The ocean's power was brought home to use on ship voyage.
In November 1970 the personnel manager telephoned, telling me I was one of the new crew to fly to Curacao to join the MV Beaufort Sea as the electrical officer of a new tanker under its management.
From Curacao airport, taxis took us to see a green-painted hull with a white-painted superstructure, a midships navigating bridge and aft engine room, with a flying bridge between the fore and aft accommodation. Then we saw MV Pedro Miguel partly obscured by our new name.
The chief and second engineers already on board remained with us after we had signed on because they had experienced the numerous electrical power failures and main engine mechanical problems of this 13,040 GRT, 7,892 NRT nightmare with its 7,500 BHP Burmeister &Wain Marine Engine.
We regularly transported heavy oil from Curacao to Cristobal or Panama at each end of the 50-mile-long Panama Canal.
On one trip to New York during a bad storm the sea badly damaged the flying bridge, cargo oil tank heating pipes and the ship's hydraulic steering system pipework, preventing it being steered from midships. This resulted in it having to be steered manually from aft.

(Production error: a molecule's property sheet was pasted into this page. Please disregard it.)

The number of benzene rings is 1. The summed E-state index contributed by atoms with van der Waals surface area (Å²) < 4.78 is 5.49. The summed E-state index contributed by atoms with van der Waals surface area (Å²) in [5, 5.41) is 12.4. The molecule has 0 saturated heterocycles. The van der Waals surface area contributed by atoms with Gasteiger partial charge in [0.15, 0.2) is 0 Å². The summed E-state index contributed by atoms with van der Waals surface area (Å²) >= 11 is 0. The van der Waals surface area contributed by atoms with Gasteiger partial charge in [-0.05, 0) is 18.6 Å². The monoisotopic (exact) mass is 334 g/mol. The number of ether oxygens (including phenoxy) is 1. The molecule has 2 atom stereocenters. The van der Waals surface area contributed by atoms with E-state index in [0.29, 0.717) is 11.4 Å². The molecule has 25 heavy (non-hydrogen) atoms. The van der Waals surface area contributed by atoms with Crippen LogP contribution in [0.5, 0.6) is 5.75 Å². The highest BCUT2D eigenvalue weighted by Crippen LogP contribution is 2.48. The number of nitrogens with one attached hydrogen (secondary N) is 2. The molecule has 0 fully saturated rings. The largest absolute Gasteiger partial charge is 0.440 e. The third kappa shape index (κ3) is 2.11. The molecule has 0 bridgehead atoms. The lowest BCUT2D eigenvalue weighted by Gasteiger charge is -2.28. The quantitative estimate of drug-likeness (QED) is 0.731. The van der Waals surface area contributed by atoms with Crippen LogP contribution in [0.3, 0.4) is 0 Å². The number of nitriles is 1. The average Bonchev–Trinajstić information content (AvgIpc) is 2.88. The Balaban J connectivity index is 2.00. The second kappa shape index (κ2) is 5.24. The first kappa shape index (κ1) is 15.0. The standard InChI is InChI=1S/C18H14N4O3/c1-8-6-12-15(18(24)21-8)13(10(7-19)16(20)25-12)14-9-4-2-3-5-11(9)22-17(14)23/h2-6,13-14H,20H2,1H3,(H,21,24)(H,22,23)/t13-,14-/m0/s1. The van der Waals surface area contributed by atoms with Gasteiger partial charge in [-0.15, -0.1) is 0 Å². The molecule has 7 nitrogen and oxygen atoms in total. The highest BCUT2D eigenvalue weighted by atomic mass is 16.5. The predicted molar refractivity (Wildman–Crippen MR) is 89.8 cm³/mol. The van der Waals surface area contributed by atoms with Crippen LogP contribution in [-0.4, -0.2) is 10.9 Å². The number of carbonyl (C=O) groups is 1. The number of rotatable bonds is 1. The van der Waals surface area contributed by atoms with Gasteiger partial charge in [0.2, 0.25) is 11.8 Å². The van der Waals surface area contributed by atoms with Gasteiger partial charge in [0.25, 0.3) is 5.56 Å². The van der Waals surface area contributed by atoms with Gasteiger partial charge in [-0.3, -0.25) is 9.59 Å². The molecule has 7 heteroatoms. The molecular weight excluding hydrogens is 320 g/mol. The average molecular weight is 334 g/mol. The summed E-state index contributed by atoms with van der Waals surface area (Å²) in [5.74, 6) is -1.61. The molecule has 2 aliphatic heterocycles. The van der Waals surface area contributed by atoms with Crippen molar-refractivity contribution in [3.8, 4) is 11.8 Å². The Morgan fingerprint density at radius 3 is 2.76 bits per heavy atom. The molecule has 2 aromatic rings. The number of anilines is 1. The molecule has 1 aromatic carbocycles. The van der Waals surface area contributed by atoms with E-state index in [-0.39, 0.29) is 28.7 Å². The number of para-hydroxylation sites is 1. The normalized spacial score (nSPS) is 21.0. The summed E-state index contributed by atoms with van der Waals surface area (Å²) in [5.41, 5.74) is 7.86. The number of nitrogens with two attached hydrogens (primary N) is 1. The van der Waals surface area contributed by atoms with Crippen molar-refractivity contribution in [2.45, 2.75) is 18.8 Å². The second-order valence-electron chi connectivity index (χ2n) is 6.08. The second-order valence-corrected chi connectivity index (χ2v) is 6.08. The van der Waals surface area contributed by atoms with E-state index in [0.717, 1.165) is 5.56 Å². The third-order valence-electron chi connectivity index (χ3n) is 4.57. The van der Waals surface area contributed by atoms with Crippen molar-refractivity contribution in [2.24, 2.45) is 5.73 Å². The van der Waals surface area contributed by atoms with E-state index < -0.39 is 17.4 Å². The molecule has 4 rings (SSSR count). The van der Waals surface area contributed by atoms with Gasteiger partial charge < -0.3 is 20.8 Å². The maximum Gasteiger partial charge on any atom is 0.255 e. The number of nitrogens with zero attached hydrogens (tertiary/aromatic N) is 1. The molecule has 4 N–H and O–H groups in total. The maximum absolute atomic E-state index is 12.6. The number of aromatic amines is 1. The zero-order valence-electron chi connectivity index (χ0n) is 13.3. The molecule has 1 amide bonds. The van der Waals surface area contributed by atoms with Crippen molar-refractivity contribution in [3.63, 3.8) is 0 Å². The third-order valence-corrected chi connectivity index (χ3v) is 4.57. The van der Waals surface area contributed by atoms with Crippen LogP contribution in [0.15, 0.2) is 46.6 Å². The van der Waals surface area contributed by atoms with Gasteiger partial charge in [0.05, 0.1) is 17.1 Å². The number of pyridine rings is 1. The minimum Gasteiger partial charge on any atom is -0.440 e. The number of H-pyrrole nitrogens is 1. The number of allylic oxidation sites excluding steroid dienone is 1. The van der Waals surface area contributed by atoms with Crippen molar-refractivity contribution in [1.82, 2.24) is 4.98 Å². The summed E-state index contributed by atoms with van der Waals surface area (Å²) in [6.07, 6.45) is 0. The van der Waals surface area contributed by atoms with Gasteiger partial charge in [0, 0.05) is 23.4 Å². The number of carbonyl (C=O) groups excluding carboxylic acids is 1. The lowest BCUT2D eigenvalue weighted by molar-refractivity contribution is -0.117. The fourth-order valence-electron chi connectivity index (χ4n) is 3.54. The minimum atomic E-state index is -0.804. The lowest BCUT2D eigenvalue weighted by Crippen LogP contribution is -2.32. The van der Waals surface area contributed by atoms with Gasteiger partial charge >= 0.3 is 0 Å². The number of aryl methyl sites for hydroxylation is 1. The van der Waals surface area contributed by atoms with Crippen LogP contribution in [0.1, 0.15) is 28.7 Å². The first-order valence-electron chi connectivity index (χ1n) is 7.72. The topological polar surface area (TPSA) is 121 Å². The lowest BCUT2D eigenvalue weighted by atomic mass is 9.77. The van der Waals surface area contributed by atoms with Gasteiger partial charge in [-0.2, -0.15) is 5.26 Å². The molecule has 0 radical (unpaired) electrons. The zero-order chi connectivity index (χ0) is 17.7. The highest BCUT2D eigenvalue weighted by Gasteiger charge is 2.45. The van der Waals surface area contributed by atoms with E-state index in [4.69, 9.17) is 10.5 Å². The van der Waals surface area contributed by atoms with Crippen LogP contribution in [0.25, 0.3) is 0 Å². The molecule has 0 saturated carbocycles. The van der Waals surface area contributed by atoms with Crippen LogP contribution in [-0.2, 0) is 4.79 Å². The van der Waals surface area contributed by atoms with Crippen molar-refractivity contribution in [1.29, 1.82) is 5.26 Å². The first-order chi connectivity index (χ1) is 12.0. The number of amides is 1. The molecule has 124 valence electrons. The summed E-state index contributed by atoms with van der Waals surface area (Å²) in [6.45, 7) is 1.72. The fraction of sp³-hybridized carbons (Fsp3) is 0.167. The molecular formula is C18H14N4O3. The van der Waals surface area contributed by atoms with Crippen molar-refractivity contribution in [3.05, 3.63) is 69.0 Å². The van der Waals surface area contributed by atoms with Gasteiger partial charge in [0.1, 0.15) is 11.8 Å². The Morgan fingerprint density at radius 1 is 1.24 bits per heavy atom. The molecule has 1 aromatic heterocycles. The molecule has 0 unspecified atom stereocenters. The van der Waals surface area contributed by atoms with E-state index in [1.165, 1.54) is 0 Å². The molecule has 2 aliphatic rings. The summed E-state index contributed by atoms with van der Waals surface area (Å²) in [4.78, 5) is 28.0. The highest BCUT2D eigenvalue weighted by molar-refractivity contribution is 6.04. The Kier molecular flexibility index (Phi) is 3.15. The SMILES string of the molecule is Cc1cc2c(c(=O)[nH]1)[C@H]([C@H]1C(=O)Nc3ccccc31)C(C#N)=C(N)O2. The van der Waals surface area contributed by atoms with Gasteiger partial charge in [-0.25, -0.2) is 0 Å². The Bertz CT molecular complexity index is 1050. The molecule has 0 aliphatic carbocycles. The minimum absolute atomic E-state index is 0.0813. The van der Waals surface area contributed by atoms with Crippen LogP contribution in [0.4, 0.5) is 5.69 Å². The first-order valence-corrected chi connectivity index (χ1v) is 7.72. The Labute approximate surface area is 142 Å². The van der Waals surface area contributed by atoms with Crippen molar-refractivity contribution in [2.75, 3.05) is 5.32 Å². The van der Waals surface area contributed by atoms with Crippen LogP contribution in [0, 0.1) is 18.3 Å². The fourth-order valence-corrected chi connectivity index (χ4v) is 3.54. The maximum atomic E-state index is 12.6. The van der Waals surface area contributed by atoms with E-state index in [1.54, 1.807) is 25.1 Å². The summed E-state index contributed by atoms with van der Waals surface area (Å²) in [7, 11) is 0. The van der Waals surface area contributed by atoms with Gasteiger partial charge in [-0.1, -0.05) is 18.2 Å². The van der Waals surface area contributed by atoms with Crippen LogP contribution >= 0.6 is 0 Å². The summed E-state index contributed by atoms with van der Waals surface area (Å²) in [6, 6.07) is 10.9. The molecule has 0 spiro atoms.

The oil cargo solidified.
During our piloted passage into New York, the main switchboard failed, causing a total power failure and we had to be towed by tugs.
Steam lances were used to liquidise and discharge the cargo.
With the switchboard rewired by contractors, we sailed for Curacao eight days later, needing a good sense of humour and two matches to keep our eyes open.
Malcolm H Mort Cardiff & Barry Seafarers Link Organiser Roath, Cardiff
The Panama Canal as it looks today
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|Publication:||South Wales Echo (Cardiff, Wales)|
|Date:||Sep 10, 2009|
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